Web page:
To engage customers, the Henkles host a call-in radio show every Saturday morning from 7 a.m. to 9 a.m., where they talk home improvement and gardening with live callers. “We not only have a large local listener-ship, we have listeners online that reach out by email and Facebook,” she said. “Finally, we have geared our advertising to reach women and younger homeowners through not only the radio show but also through Facebook, Twitter and bi-monthly emails. We are also currently developing our Pinterest and Instagram presence as well.”


When Randy West became interested in opening an Ace Hardware, he didn’t know a lot about the stores. So he began visiting Ace stores throughout the U.S. to get an idea. He came away impressed by the breadth of product offerings.

“I wanted my store to be known for having items no one else has,” as long as it met the needs of the community, West said. Islands Ace Hardware in Savannah, Georgia, features perfumes, greeting cards, jewelry, as well as fishing bait and crab traps, which has meant big business on Wilmington Island. “We take pride in providing the community with what they want, what they ask for, and we cater to their needs,” said Brian West, store manager and Randy’s son.

"I wanted my store to be known for having items no one else has.”

 Now in its eighth year, 2015 is shaping up as Islands Ace’s best year. The flourishing gift and clothing department is a significant driver. Here customers can search for brand-name clothes as well as gifts for family. This may be an unconventional product mix for a hardware store, but it is a differentiator for Islands. “We’re always looking for something new, something fresh to bring on,” Brian West said.

The store also has its own post office, from where customers can ship the gift-wrapped products they purchase in the store.


Before Paul Filice took over as president/co-owner of Miner’s Ace Hardware of San Luis Obispo, the store was comprised of two detached buildings. To reestablish what it deemed would be good traffic flow, the new management went through an arduous reconstruction project to create one building featuring a unique design with a curved layout that draws customers to five different locations.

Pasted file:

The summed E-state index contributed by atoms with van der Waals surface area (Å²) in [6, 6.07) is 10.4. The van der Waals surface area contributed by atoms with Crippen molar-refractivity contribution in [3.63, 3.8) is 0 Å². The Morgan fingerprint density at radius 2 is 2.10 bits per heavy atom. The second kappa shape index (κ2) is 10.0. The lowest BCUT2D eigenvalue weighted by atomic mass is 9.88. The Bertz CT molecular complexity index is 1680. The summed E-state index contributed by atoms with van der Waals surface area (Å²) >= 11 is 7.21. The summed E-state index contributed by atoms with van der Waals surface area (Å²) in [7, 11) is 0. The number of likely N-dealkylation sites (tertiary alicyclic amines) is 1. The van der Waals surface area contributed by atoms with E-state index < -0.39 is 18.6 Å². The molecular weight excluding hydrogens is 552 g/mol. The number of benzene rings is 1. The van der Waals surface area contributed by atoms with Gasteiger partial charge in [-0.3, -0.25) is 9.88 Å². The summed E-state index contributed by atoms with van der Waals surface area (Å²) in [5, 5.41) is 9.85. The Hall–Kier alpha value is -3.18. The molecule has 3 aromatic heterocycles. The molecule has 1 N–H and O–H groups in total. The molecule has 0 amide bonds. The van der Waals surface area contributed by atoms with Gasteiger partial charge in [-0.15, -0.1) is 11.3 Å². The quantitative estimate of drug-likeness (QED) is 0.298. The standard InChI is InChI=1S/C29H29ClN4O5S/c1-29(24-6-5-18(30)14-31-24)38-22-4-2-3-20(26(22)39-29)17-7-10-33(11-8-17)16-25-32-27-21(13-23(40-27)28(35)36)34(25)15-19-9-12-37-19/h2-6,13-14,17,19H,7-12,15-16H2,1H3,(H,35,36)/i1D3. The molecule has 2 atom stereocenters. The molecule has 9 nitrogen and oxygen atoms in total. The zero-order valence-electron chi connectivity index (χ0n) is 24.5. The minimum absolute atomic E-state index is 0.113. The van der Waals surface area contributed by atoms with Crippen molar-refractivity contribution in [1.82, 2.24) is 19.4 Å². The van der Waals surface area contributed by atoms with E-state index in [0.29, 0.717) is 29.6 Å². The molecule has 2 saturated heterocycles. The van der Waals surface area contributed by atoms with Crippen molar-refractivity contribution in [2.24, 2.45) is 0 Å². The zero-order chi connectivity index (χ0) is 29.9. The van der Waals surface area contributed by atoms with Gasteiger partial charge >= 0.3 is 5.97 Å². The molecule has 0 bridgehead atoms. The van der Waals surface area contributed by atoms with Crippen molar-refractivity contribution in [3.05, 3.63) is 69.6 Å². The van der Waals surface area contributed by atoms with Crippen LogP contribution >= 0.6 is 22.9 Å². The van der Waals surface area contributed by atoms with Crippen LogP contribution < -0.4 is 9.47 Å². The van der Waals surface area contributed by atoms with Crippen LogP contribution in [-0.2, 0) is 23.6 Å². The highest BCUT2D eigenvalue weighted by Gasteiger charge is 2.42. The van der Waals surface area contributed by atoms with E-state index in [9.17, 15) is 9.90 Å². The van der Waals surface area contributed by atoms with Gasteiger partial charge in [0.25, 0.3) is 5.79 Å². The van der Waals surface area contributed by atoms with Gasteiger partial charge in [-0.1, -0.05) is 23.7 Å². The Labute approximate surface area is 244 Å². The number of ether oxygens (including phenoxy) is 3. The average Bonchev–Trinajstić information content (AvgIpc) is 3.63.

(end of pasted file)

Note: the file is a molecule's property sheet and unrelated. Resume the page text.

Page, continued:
Along the path customers can visit a full live goods nursery with pottery, soils and artwork. Miner’s won an award for its nursery, which has been called “a magical labyrinth” filled with numerous plants and “hidden treasures.”

In another “neighborhood,” customers can shop the vast lumberyard, which can supply most construction projects.

“Our customers really appreciate our product selection and great garden environment,” Filice said. “We recently expanded some of our selections to include brands like Big Green Egg, Yeti and Stihl, which have been a great part of our growth. We are also partnering with Talley Farms, a local organic vegetable grower. They use us as a distribution point for their vegetables. It’s very similar to a wine club. However, the vegetables are picked up instead of shipped out.”

Filice said Miner’s continues to look for growth opportunities and recently extended its search outside San Luis Obispo County. “We are always looking for unique opportunities,” he said.